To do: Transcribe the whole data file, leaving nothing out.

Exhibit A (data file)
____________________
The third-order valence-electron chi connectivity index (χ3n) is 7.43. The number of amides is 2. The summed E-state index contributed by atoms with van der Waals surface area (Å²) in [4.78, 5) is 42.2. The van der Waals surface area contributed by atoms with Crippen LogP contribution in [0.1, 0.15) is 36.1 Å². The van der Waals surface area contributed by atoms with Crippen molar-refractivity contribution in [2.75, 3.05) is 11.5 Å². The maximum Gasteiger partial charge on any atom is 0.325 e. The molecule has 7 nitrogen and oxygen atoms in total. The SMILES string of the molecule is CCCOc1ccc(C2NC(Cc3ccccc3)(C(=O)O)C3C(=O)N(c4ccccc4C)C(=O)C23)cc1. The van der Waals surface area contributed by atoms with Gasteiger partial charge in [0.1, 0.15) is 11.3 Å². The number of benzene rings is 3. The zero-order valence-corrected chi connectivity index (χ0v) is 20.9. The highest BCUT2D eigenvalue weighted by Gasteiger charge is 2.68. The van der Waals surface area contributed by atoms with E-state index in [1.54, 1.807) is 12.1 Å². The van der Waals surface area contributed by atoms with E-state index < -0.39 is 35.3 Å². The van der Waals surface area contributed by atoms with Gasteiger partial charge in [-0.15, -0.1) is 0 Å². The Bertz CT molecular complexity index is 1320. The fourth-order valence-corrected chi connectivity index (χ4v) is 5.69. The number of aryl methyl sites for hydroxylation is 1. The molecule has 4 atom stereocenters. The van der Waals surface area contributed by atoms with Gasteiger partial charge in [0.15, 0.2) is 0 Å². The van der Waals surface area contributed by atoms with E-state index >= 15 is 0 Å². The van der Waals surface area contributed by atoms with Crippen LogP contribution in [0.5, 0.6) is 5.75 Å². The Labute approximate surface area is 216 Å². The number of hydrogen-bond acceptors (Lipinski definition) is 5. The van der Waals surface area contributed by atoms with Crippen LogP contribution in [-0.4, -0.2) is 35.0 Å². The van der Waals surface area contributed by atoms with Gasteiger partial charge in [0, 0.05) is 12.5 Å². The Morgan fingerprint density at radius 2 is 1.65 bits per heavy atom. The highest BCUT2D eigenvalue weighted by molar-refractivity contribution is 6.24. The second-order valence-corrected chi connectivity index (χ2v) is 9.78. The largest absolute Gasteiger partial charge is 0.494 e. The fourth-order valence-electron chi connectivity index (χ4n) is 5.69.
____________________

The third-order valence-electron chi connectivity index (χ3n) is 7.43. The number of amides is 2. The summed E-state index contributed by atoms with van der Waals surface area (Å²) in [4.78, 5) is 42.2. The van der Waals surface area contributed by atoms with Crippen LogP contribution in [0.1, 0.15) is 36.1 Å². The van der Waals surface area contributed by atoms with Crippen molar-refractivity contribution in [2.75, 3.05) is 11.5 Å². The maximum Gasteiger partial charge on any atom is 0.325 e. The molecule has 7 nitrogen and oxygen atoms in total. The SMILES string of the molecule is CCCOc1ccc(C2NC(Cc3ccccc3)(C(=O)O)C3C(=O)N(c4ccccc4C)C(=O)C23)cc1. The van der Waals surface area contributed by atoms with Gasteiger partial charge in [0.1, 0.15) is 11.3 Å². The number of benzene rings is 3. The zero-order valence-corrected chi connectivity index (χ0v) is 20.9. The highest BCUT2D eigenvalue weighted by Gasteiger charge is 2.68. The van der Waals surface area contributed by atoms with E-state index in [1.54, 1.807) is 12.1 Å². The van der Waals surface area contributed by atoms with E-state index < -0.39 is 35.3 Å². The van der Waals surface area contributed by atoms with Gasteiger partial charge in [-0.15, -0.1) is 0 Å². The Bertz CT molecular complexity index is 1320. The fourth-order valence-corrected chi connectivity index (χ4v) is 5.69. The number of aryl methyl sites for hydroxylation is 1. The molecule has 4 atom stereocenters. The van der Waals surface area contributed by atoms with Gasteiger partial charge in [0.15, 0.2) is 0 Å². The van der Waals surface area contributed by atoms with E-state index >= 15 is 0 Å². The van der Waals surface area contributed by atoms with Crippen LogP contribution in [0.5, 0.6) is 5.75 Å². The Labute approximate surface area is 216 Å². The number of hydrogen-bond acceptors (Lipinski definition) is 5. The van der Waals surface area contributed by atoms with Crippen LogP contribution in [-0.4, -0.2) is 35.0 Å². The van der Waals surface area contributed by atoms with Gasteiger partial charge in [0, 0.05) is 12.5 Å². The Morgan fingerprint density at radius 2 is 1.65 bits per heavy atom. The highest BCUT2D eigenvalue weighted by molar-refractivity contribution is 6.24. The second-order valence-corrected chi connectivity index (χ2v) is 9.78. The largest absolute Gasteiger partial charge is 0.494 e. The fourth-order valence-electron chi connectivity index (χ4n) is 5.69.